Open Access

Haliscosamine: a new antifungal sphingosine derivative from the Moroccan marine sponge Haliclona viscosa

  • Belkassem El-Amraoui1Email author,
  • Jean-Fançois Biard2 and
  • Aziz Fassouane1, 3

DOI: 10.1186/2193-1801-2-252

Received: 14 January 2013

Accepted: 28 March 2013

Published: 4 June 2013


In the aim of searching for new antifungal products from marine origin, we have isolated a sphingosine derivative, (9Z)-2-amino-docos-9-ene-1,3,13,14-tetraol (Haliscosamine) from the Moroccan sea sponge Haliclona viscosa using bio-guided (antifungal) HPLC methods. The molecular structure of this compound was elucidated by spectrometric techniques IR, UV, MS and NMR. The isolated metabolite showed a significant antifungal activity against Cryptococcus and Candida species and a weak general toxicity in the brine shrimp lethality test. Further research is needed to study its in vivo activity, as well as to elucidate the mechanism underlying its activity in the hope of a future use in medical mycology.


Haliscosamine Haliclona Candida Cryptococcus


Our laboratory aims to find new antifungal metabolites from marine origin for use in human medicine on one hand, and on the other hand in phytopathology. Marine invertebrates of Moroccan Atlantic coast are our preferred source of producers of active substances, specifically sponges, known generally to contain secondary metabolites with interesting biological activities (Faulkner 2002) including antimicrobial (Baker et al. 2009), antifungal (Clark et al. 2001), antileishmanial (Dube et al. 2007), antioxidant (Regoli et al. 2004) and cytotoxic activities (Ayyad et al. 2009 Fusetani et al. 1989 Erickson et al. 1997 Rashid et al. 2000). In the first work (El-Amraoui et al. 2010), we screened antifungal activity in hydroalcoholic and organic extracts of 14 sponges and showed that three species of them are active against pathogenic fungi and bacteria: Haplosclerida adocia, Cinachyrella tarentina and Haliclona viscosa. This latter species being shown the most active, we chose it to isolate the active compound. Kupchan partitioning, then multistep HPLC from the organic extract provided a pure active product. We determined its structure and evaluated its antifungal potential and its toxicity.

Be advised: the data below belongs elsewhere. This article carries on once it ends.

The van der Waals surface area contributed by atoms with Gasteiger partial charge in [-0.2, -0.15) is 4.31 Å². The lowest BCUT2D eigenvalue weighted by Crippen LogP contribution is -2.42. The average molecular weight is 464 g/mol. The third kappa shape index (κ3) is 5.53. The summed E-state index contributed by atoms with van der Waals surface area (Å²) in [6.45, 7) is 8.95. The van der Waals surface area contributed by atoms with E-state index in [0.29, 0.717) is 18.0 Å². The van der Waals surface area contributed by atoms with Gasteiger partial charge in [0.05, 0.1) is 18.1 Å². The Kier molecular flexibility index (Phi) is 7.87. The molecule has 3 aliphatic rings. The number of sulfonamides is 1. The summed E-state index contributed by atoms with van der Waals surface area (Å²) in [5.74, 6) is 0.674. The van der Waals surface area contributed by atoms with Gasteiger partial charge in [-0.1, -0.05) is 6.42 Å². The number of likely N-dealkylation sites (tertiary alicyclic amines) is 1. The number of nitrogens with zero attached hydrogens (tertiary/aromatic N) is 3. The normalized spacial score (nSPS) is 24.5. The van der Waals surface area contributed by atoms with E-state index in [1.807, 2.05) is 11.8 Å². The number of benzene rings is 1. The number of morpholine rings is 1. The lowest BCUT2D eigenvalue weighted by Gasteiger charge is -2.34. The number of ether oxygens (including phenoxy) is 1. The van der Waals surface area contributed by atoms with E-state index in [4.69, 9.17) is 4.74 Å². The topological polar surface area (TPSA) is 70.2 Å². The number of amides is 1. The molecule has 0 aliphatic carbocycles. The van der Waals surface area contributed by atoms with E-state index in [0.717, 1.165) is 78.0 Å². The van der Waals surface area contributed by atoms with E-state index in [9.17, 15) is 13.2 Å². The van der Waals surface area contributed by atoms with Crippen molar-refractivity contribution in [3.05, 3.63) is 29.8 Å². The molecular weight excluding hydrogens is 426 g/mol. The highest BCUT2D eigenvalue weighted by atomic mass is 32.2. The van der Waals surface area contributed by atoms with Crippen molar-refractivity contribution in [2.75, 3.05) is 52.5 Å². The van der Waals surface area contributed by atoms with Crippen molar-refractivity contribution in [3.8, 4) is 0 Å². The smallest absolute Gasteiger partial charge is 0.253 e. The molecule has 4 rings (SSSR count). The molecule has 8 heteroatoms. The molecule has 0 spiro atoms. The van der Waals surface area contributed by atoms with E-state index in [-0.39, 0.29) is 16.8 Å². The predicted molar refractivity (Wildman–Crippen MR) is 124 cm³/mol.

Isolation of the active product

Lyophilized sponge (800 g) was extracted with EtOH, the extract partitioned between CH2Cl2 and H2O, and the organic solution submitted to a Kupchan liquid partition procedure. EtOAc and MeOH:H2O fractions were pooled, then the mixture was successively separated by three steps of HPLC to yield 47 mg of an amorphous pale yellow product. All steps of this isolation were bio-guided by antifungal (agar disc-diffusion) test. The total mass of the product (taking into account other fractions containing isolated compound) was estimated to be 80 mg from 800 g of dry sponge (0.01%).

Molecular structure of the product isolated from Haliclona viscosa

The molecular formula of the compound was determined to be C22H45NO4, indicating one degree of unsaturation, by HRESIMS with the molecular ion peaks at m/z 410.3255 ([M + Na]+) for C22H45NO4Na (calculated 410.32463, δ 2ppm), and m/z 388.3431 ([M + H]+) for C22H46NO4 (calculated 388.34268, δ 1ppm) in positive ion mode. MS analysis of the product ([M + H]+, 388) showed fragments at 370, 352, 334, 316 for the loss of four –OH, and 299 for the –NH2. Same analysis was done with the acetylated product showing a [M + Na]+ ion at m/z 620 consistent with a penta-acetylated product, and fragments at 560, 500, 440 and 380 for the losses of four acetyl moieties (Figure 1). No ion at 320 for a fifth acetyl was observed.
Figure 1

Masse spectrum of acetylated compound.

The UV spectrum (in MeOH) (Figure 2) showed weak absorptions (δ = 1178 at 207.5 nm and δ = 228 at 281.0 nm).
Figure 2

UV-spectrum of haliscosamine.

The IR spectrum (Figure 3) showed absorptions at 3358, 1065 and 1048 (hydroxyl), 2926 and 2855 (aliphatic), 1659 and 1630 cm-1 (double bond). No peak was visible for a carbonyl function.
Figure 3

IR spectrum of haliscosamine.

Analysis of 1H (Figure 4), 13C (Figure 5) and HSQC (in deuterated methanol CD3OD) (Figure 6) experiments revealed the presence of 22 carbons with 39 protons, including one methyl, 15 methylens and six methines. Table 1 shows NMR spectroscopic data of compound. The presence of four oxygenated C atoms at 59.11 (C-1), 67.72 (C-3), 73.36 (C-13), 73.81 (C-14), a probably nitrogenated C atom at 57.72 (C-2), and two double bonded carbons at 129.08 (C-9) and 129.82 (C-10) were elucidated. General appearance of the NMR spectra suggested that it is a derivative of the sphingosine. Therefore, the six remaining protons should correspond to one –NH2 and four –OH. From the careful examination of the 2D NMR experiments spectra (HMQC, HMBC (Figures 7, 8, 9 and 10), COSY (Figures 11 and 12), TOCSY (Figure 13)), three different structural units were identified: C-1 to C-5, C-8 to C-16 and C-20 to C-22 (Figure 14). However, respective positions of the carbons 9/10, 8/11 and 13/14 were not clear because there was a strong overlapping of their signals on the 1H-NMR spectrum. Experiments with other solvents were limited by the poor solubility of compound in AcN, CH2Cl2 and CHCl3. Finally, the assignments of the 1H-NMR signals were determined by recording a new set of experiments with increased resolution for the corresponding areas, and by extensive 1H-NMR decoupling experiments (Figures 15, 16, 17 and 18). Consequently, clear relationships between all carbons were established for these three partial structures.